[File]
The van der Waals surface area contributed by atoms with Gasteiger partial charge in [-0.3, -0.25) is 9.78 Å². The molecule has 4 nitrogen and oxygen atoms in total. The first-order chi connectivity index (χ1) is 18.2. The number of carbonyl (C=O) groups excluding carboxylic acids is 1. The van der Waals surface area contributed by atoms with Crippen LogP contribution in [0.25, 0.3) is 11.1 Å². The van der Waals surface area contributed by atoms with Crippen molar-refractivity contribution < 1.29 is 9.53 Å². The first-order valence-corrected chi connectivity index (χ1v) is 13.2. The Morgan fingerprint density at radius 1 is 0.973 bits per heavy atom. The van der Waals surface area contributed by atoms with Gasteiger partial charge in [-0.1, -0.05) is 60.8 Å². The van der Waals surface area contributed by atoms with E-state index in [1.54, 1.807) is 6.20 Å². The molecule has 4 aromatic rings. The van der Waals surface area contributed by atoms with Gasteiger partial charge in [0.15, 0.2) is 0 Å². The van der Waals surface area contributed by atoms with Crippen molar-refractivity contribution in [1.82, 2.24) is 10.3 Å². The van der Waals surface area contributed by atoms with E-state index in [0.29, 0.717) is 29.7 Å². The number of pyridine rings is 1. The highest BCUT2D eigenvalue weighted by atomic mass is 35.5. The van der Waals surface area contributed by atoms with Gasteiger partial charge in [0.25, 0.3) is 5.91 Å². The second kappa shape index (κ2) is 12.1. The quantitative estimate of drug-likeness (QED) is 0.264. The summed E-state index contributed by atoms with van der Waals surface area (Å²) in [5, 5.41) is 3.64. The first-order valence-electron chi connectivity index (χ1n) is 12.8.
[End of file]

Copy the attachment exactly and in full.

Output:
The van der Waals surface area contributed by atoms with Gasteiger partial charge in [-0.3, -0.25) is 9.78 Å². The molecule has 4 nitrogen and oxygen atoms in total. The first-order chi connectivity index (χ1) is 18.2. The number of carbonyl (C=O) groups excluding carboxylic acids is 1. The van der Waals surface area contributed by atoms with Crippen LogP contribution in [0.25, 0.3) is 11.1 Å². The van der Waals surface area contributed by atoms with Crippen molar-refractivity contribution < 1.29 is 9.53 Å². The first-order valence-corrected chi connectivity index (χ1v) is 13.2. The Morgan fingerprint density at radius 1 is 0.973 bits per heavy atom. The van der Waals surface area contributed by atoms with Gasteiger partial charge in [-0.1, -0.05) is 60.8 Å². The van der Waals surface area contributed by atoms with E-state index in [1.54, 1.807) is 6.20 Å². The molecule has 4 aromatic rings. The van der Waals surface area contributed by atoms with Gasteiger partial charge in [0.15, 0.2) is 0 Å². The van der Waals surface area contributed by atoms with Crippen molar-refractivity contribution in [1.82, 2.24) is 10.3 Å². The van der Waals surface area contributed by atoms with E-state index in [0.29, 0.717) is 29.7 Å². The number of pyridine rings is 1. The highest BCUT2D eigenvalue weighted by atomic mass is 35.5. The van der Waals surface area contributed by atoms with Gasteiger partial charge in [0.25, 0.3) is 5.91 Å². The second kappa shape index (κ2) is 12.1. The quantitative estimate of drug-likeness (QED) is 0.264. The summed E-state index contributed by atoms with van der Waals surface area (Å²) in [5, 5.41) is 3.64. The first-order valence-electron chi connectivity index (χ1n) is 12.8.